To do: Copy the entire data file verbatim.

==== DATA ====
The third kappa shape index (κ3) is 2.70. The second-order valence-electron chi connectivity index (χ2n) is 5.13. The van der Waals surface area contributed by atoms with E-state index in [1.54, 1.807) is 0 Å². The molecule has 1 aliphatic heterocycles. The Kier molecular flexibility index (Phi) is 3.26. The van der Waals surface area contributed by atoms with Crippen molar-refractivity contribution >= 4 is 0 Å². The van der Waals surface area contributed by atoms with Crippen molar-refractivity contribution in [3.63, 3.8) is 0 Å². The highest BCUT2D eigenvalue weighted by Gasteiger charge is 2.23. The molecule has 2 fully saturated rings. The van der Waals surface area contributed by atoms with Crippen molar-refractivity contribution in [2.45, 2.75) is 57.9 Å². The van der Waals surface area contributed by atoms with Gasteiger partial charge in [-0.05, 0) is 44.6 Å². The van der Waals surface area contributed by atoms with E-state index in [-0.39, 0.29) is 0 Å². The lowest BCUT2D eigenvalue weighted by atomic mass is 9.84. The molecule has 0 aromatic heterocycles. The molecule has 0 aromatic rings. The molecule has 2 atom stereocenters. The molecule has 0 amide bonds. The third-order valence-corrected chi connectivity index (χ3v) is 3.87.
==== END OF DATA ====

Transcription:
The third kappa shape index (κ3) is 2.70. The second-order valence-electron chi connectivity index (χ2n) is 5.13. The van der Waals surface area contributed by atoms with E-state index in [1.54, 1.807) is 0 Å². The molecule has 1 aliphatic heterocycles. The Kier molecular flexibility index (Phi) is 3.26. The van der Waals surface area contributed by atoms with Crippen molar-refractivity contribution >= 4 is 0 Å². The van der Waals surface area contributed by atoms with Crippen molar-refractivity contribution in [3.63, 3.8) is 0 Å². The highest BCUT2D eigenvalue weighted by Gasteiger charge is 2.23. The molecule has 2 fully saturated rings. The van der Waals surface area contributed by atoms with Crippen molar-refractivity contribution in [2.45, 2.75) is 57.9 Å². The van der Waals surface area contributed by atoms with Gasteiger partial charge in [-0.05, 0) is 44.6 Å². The van der Waals surface area contributed by atoms with E-state index in [-0.39, 0.29) is 0 Å². The lowest BCUT2D eigenvalue weighted by atomic mass is 9.84. The molecule has 0 aromatic heterocycles. The molecule has 0 aromatic rings. The molecule has 2 atom stereocenters. The molecule has 0 amide bonds. The third-order valence-corrected chi connectivity index (χ3v) is 3.87.